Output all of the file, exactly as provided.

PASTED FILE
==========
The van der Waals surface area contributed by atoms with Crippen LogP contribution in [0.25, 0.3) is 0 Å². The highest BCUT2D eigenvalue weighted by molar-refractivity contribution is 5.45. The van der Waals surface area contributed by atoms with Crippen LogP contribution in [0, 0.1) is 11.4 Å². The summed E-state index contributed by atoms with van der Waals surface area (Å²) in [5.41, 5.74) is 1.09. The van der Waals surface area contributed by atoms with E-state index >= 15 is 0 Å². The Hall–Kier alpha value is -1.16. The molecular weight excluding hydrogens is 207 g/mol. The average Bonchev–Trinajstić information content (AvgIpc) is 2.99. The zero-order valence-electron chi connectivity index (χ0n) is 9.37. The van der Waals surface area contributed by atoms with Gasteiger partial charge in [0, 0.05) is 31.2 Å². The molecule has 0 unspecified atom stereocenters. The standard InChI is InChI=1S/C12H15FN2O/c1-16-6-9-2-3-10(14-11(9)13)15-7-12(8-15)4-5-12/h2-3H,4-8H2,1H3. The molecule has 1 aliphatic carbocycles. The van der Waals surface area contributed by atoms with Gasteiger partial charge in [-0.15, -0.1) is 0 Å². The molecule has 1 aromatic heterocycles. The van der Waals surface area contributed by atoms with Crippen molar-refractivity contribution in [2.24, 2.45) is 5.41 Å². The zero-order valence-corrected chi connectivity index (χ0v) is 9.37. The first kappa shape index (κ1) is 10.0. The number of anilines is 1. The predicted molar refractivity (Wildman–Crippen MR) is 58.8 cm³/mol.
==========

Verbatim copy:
The van der Waals surface area contributed by atoms with Crippen LogP contribution in [0.25, 0.3) is 0 Å². The highest BCUT2D eigenvalue weighted by molar-refractivity contribution is 5.45. The van der Waals surface area contributed by atoms with Crippen LogP contribution in [0, 0.1) is 11.4 Å². The summed E-state index contributed by atoms with van der Waals surface area (Å²) in [5.41, 5.74) is 1.09. The van der Waals surface area contributed by atoms with E-state index >= 15 is 0 Å². The Hall–Kier alpha value is -1.16. The molecular weight excluding hydrogens is 207 g/mol. The average Bonchev–Trinajstić information content (AvgIpc) is 2.99. The zero-order valence-electron chi connectivity index (χ0n) is 9.37. The van der Waals surface area contributed by atoms with Gasteiger partial charge in [0, 0.05) is 31.2 Å². The molecule has 0 unspecified atom stereocenters. The standard InChI is InChI=1S/C12H15FN2O/c1-16-6-9-2-3-10(14-11(9)13)15-7-12(8-15)4-5-12/h2-3H,4-8H2,1H3. The molecule has 1 aliphatic carbocycles. The van der Waals surface area contributed by atoms with Gasteiger partial charge in [-0.15, -0.1) is 0 Å². The molecule has 1 aromatic heterocycles. The van der Waals surface area contributed by atoms with Crippen molar-refractivity contribution in [2.24, 2.45) is 5.41 Å². The zero-order valence-corrected chi connectivity index (χ0v) is 9.37. The first kappa shape index (κ1) is 10.0. The number of anilines is 1. The predicted molar refractivity (Wildman–Crippen MR) is 58.8 cm³/mol.